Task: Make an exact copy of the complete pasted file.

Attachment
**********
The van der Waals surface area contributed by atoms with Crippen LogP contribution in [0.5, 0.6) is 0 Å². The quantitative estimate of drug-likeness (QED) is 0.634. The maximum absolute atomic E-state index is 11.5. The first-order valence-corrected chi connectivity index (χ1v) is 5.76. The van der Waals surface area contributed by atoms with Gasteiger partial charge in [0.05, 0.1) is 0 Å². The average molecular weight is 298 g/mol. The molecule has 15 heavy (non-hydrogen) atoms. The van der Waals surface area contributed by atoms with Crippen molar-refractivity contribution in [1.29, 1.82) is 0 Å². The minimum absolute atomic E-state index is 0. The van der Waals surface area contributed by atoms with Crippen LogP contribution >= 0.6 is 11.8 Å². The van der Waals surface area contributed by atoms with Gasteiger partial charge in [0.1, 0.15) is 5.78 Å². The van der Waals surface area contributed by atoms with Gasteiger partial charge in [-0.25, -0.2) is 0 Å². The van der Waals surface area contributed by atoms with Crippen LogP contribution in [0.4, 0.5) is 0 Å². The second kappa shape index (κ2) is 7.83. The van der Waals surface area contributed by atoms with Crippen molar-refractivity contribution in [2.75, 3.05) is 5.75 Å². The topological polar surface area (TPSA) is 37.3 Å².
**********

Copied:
The van der Waals surface area contributed by atoms with Crippen LogP contribution in [0.5, 0.6) is 0 Å². The quantitative estimate of drug-likeness (QED) is 0.634. The maximum absolute atomic E-state index is 11.5. The first-order valence-corrected chi connectivity index (χ1v) is 5.76. The van der Waals surface area contributed by atoms with Gasteiger partial charge in [0.05, 0.1) is 0 Å². The average molecular weight is 298 g/mol. The molecule has 15 heavy (non-hydrogen) atoms. The van der Waals surface area contributed by atoms with Crippen molar-refractivity contribution in [1.29, 1.82) is 0 Å². The minimum absolute atomic E-state index is 0. The van der Waals surface area contributed by atoms with Crippen LogP contribution >= 0.6 is 11.8 Å². The van der Waals surface area contributed by atoms with Gasteiger partial charge in [0.1, 0.15) is 5.78 Å². The van der Waals surface area contributed by atoms with Gasteiger partial charge in [-0.25, -0.2) is 0 Å². The van der Waals surface area contributed by atoms with Crippen LogP contribution in [0.4, 0.5) is 0 Å². The second kappa shape index (κ2) is 7.83. The van der Waals surface area contributed by atoms with Crippen molar-refractivity contribution in [2.75, 3.05) is 5.75 Å². The topological polar surface area (TPSA) is 37.3 Å².